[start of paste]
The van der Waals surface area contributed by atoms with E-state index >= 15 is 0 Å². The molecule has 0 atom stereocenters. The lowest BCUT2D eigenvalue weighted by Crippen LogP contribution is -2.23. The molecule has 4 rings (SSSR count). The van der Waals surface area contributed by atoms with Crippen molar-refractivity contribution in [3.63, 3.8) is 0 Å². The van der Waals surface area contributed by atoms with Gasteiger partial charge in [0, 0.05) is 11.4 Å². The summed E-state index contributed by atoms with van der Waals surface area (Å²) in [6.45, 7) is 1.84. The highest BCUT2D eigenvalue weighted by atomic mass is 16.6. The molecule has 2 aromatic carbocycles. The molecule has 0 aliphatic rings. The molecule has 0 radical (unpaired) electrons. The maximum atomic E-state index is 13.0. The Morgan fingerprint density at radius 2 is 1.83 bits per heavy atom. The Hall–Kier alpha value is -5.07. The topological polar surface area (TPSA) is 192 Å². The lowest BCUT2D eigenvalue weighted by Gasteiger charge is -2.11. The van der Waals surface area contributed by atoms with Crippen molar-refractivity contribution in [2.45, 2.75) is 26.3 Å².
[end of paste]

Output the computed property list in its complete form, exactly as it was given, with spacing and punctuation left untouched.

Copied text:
The van der Waals surface area contributed by atoms with E-state index >= 15 is 0 Å². The molecule has 0 atom stereocenters. The lowest BCUT2D eigenvalue weighted by Crippen LogP contribution is -2.23. The molecule has 4 rings (SSSR count). The van der Waals surface area contributed by atoms with Crippen molar-refractivity contribution in [3.63, 3.8) is 0 Å². The van der Waals surface area contributed by atoms with Gasteiger partial charge in [0, 0.05) is 11.4 Å². The summed E-state index contributed by atoms with van der Waals surface area (Å²) in [6.45, 7) is 1.84. The highest BCUT2D eigenvalue weighted by atomic mass is 16.6. The molecule has 2 aromatic carbocycles. The molecule has 0 aliphatic rings. The molecule has 0 radical (unpaired) electrons. The maximum atomic E-state index is 13.0. The Morgan fingerprint density at radius 2 is 1.83 bits per heavy atom. The Hall–Kier alpha value is -5.07. The topological polar surface area (TPSA) is 192 Å². The lowest BCUT2D eigenvalue weighted by Gasteiger charge is -2.11. The van der Waals surface area contributed by atoms with Crippen molar-refractivity contribution in [2.45, 2.75) is 26.3 Å².